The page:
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Stabbing Trial Raises Questions About Mental Illness, Race-Related Violence


In Portland, Ore., jury selection is underway in the trial of a man who prosecutors say went on a stabbing rampage on a light rail train in 2017. The man, Jeremy Christian, is charged with murder. Oregon Public Broadcasting's Conrad Wilson has the story. And a warning - this story does contain some disturbing and offensive language.

CONRAD WILSON, BYLINE: On the day before the stabbings, Jeremy Christian was ranting while he rode a Portland MAX light rail train.


JEREMY CHRISTIAN: Oh, looks like we got a Christian or Muslim [expletive] bus driver. I'll stab you, too, [expletive]. Move forward.

WILSON: This cellphone video was first reported by the Portland television station KATU. That same day, court documents allege Christian assaulted Demetria Hester. She was riding the light rail train on her way home from work and told Christian he was being offensive.


DEMETRIA HESTER: And he replied, you do not have the right to even be on this train. I built this country. You don't have a right to speak. You're black. You don't have a right to be here.

WILSON: Hester, who's black, says Christian, who's white, was also shouting profanity and threatening her. At a news conference months after the attack, Hester said Christian lunged at her and hit her in the eye.


HESTER: And I grabbed my mace and sprayed him in the face with mace.

WILSON: Police arrived, but Christian slipped away. The next day, court documents say Christian was on a similar rant. This time, it appeared to be directed at two young African American women on the light rail train, one was wearing a hijab. There was shouting, shoving. The situation escalated. Court documents say Christian pulled a folding knife out of his pocket and stabbed three men. Only one of the men survived. Prosecutors charged Christian with two counts of murder in the first degree and one count of attempted murder, as well as assault and intimidation. In court, Christian has denied any wrongdoing.


CHRISTIAN: Not guilty of anything but defending myself.

WILSON: But there's video of the attacks and multiple witnesses.

KATIE SUVER: Even if your evidence seems very good, you still have to be very careful.

WILSON: Katie Suver is the deputy district attorney in Marion County, Ore. She's not involved in Christian's trial but supervises her office's major criminal cases, like murder.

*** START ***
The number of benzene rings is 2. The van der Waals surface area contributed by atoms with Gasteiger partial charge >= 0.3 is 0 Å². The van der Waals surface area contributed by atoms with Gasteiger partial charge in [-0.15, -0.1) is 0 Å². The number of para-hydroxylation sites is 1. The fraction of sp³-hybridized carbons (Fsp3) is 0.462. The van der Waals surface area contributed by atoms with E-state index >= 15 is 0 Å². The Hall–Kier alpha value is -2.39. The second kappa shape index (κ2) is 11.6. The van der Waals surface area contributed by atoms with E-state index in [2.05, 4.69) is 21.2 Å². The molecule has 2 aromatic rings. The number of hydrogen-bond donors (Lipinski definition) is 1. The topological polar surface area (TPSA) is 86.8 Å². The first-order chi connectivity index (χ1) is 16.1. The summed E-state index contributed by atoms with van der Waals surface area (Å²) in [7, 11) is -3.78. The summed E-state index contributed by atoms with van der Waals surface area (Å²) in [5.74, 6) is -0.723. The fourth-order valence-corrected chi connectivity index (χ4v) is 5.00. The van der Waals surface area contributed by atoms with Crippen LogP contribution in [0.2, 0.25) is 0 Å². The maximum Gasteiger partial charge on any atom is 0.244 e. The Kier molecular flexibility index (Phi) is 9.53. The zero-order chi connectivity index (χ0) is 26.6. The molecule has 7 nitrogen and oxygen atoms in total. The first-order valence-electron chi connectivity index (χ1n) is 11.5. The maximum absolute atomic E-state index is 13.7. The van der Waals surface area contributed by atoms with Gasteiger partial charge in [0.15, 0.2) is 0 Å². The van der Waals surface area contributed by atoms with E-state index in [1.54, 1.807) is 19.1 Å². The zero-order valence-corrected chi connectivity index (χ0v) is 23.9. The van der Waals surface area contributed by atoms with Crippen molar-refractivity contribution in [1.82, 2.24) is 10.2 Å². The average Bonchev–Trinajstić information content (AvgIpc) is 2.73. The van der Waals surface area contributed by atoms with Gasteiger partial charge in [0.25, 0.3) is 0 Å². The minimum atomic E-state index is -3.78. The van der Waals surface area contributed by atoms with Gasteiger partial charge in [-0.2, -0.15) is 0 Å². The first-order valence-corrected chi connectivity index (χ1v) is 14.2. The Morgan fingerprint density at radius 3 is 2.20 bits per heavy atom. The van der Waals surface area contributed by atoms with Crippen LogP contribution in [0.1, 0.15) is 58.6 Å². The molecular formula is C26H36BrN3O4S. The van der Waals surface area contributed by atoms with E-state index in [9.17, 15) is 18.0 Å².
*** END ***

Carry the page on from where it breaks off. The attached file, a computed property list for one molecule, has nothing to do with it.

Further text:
SUVER: Even if your evidence seems really good, the defendant can still raise all possible defenses, particularly as it relates to the mental state to commit a crime.

WILSON: Records from Christian's previous arrests and interviews with people who knew him since childhood indicate his mental health was clearly declining for years leading up to the attacks.

JEFFREY ELLIS: The law places a great deal of focus on the why question.

WILSON: Jeffrey Ellis is an attorney and co-director of the Oregon Capital Resource Center. He's not involved in Christian's defense but says there are a lot of factors that can go into defending against intent, like negligence or diminished capacity.

ELLIS: In other words, you were suffering from a mental illness that was so severe that you weren't able to form the intent.

WILSON: Even years later, for those in Portland who take public transit, the murders have had a lasting impact.

EQRA RAZA: We were, like, scared. We were, like - we literally couldn't believe it.

WILSON: Eqra Raza (ph) is 18 years old. She takes public transportation to her Islamic high school in a Portland suburb.

RAZA: We couldn't even put into words what had happened because we were like, there could've been any chance that that would've been us.

WILSON: Federal law enforcement officials say their investigation into the murders is still open and will make any charging decisions after the state's trial is done.

For NPR News, I'm Conrad Wilson in Portland.